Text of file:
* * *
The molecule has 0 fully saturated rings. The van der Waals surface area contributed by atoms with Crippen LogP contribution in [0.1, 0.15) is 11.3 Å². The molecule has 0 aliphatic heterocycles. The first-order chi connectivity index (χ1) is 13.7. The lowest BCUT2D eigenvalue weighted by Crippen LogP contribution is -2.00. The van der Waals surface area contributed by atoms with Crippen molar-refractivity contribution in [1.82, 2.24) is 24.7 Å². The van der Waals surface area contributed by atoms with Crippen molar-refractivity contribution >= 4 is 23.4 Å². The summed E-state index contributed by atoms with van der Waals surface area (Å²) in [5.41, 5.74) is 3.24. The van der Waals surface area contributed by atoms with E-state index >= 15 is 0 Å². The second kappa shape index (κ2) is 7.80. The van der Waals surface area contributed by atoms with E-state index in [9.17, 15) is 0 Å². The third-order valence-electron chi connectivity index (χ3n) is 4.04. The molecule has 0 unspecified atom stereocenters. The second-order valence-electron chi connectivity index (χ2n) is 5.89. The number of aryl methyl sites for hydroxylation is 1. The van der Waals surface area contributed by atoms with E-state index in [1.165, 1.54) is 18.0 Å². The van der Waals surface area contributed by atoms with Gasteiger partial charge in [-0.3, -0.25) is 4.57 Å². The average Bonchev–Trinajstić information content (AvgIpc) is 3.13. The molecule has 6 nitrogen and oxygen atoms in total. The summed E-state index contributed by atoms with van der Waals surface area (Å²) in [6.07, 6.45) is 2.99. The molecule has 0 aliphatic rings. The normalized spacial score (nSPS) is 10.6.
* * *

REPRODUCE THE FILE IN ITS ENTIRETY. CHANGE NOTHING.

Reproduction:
The molecule has 0 fully saturated rings. The van der Waals surface area contributed by atoms with Crippen LogP contribution in [0.1, 0.15) is 11.3 Å². The molecule has 0 aliphatic heterocycles. The first-order chi connectivity index (χ1) is 13.7. The lowest BCUT2D eigenvalue weighted by Crippen LogP contribution is -2.00. The van der Waals surface area contributed by atoms with Crippen molar-refractivity contribution in [1.82, 2.24) is 24.7 Å². The van der Waals surface area contributed by atoms with Crippen molar-refractivity contribution >= 4 is 23.4 Å². The summed E-state index contributed by atoms with van der Waals surface area (Å²) in [5.41, 5.74) is 3.24. The van der Waals surface area contributed by atoms with E-state index >= 15 is 0 Å². The second kappa shape index (κ2) is 7.80. The van der Waals surface area contributed by atoms with E-state index in [9.17, 15) is 0 Å². The third-order valence-electron chi connectivity index (χ3n) is 4.04. The molecule has 0 unspecified atom stereocenters. The second-order valence-electron chi connectivity index (χ2n) is 5.89. The number of aryl methyl sites for hydroxylation is 1. The van der Waals surface area contributed by atoms with E-state index in [1.165, 1.54) is 18.0 Å². The van der Waals surface area contributed by atoms with Gasteiger partial charge in [-0.3, -0.25) is 4.57 Å². The average Bonchev–Trinajstić information content (AvgIpc) is 3.13. The molecule has 6 nitrogen and oxygen atoms in total. The summed E-state index contributed by atoms with van der Waals surface area (Å²) in [6.07, 6.45) is 2.99. The molecule has 0 aliphatic rings. The normalized spacial score (nSPS) is 10.6.